Cell Phone Conservation
Some of the world's most endangered forests may soon benefit from better protection, thanks to discarded treasures from the consumer society - mobile phones.
A Californian technology startup, Rainforest Connection (RFCx), has developed a tool - made from recycled smartphones - that it says will pilot new ways to monitor and stop illegal logging and animal poaching throughout Africa's equatorial forests.
RFCx has formed a partnership with the Zoological Society of London (ZSL), an international scientific charity that works for the worldwide conservation of animals and their habitats.
The two organisations are planning to install the anti-deforestation, anti-poaching technology in Cameroon this year.
Randy Hayes, the founder of the Rainforest Action Network, said: "This is the most exciting critical new tool I've seen that I think can help us get the job done."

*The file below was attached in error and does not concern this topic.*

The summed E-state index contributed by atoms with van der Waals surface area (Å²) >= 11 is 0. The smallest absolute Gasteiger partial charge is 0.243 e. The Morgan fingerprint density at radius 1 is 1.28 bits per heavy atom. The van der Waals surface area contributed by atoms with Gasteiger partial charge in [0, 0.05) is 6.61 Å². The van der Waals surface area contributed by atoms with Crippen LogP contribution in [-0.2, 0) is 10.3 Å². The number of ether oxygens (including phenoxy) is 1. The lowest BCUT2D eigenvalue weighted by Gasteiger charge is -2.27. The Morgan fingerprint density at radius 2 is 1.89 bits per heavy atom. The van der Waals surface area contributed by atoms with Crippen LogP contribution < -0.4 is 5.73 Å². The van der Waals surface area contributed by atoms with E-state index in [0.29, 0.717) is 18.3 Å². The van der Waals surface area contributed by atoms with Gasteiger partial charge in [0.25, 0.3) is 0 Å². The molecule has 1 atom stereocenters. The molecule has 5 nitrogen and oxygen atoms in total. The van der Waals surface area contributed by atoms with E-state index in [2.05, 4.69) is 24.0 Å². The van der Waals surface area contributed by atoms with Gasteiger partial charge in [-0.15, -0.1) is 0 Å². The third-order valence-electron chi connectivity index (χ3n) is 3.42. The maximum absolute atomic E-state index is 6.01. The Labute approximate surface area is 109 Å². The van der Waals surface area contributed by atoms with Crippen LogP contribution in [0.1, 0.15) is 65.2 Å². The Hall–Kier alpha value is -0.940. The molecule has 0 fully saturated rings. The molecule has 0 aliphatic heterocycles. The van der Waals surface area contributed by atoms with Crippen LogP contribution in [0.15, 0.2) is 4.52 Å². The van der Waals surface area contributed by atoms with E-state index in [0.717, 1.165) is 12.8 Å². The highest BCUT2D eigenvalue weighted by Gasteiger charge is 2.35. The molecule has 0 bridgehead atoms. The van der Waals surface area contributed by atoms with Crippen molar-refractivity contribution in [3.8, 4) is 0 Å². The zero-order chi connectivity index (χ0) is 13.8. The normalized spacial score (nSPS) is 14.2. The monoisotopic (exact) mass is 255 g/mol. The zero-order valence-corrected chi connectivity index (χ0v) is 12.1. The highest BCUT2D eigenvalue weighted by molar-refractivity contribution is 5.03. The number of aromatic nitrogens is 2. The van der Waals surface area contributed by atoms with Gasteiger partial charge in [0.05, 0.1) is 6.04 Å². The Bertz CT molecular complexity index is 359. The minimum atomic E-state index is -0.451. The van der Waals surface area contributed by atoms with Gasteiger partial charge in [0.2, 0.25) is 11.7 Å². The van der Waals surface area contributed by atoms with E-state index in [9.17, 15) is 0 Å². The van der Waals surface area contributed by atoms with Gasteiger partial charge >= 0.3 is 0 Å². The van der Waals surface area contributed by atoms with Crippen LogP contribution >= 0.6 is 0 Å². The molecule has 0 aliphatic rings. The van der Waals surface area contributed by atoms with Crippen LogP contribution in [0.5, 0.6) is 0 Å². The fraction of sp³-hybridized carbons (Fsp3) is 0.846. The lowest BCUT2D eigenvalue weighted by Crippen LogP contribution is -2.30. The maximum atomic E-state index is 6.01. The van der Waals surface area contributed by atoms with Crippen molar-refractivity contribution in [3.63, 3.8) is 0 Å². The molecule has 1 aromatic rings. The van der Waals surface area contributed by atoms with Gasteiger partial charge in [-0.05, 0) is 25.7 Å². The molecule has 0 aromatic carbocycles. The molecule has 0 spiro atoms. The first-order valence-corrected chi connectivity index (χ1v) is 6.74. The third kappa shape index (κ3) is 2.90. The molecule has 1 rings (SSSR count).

RFCx says it has developed the first real-time detection system for protecting the forests and deterring illegal logging, using discarded Android smartphones to send instant alerts to forest rangers, enabling them to intervene swiftly.
It says current monitoring methods often rely on aerial surveys or satellite surveillance, which usually detect deforestation days or even weeks after the event.
Topher White, RFCx's founder, believes the right tools have been developed at just the right moment to make a difference. He said: "It's clear that real-time awareness and intervention is a major missing piece in protecting the world's last remaining rainforests."
"By using old smartphones and existing telecommunications infrastructure, we have built a system that we think could scale quickly enough to make a real impact."
Continue reading at ENN affiliate The Ecologist.
Cell Phone image via Shutterstock.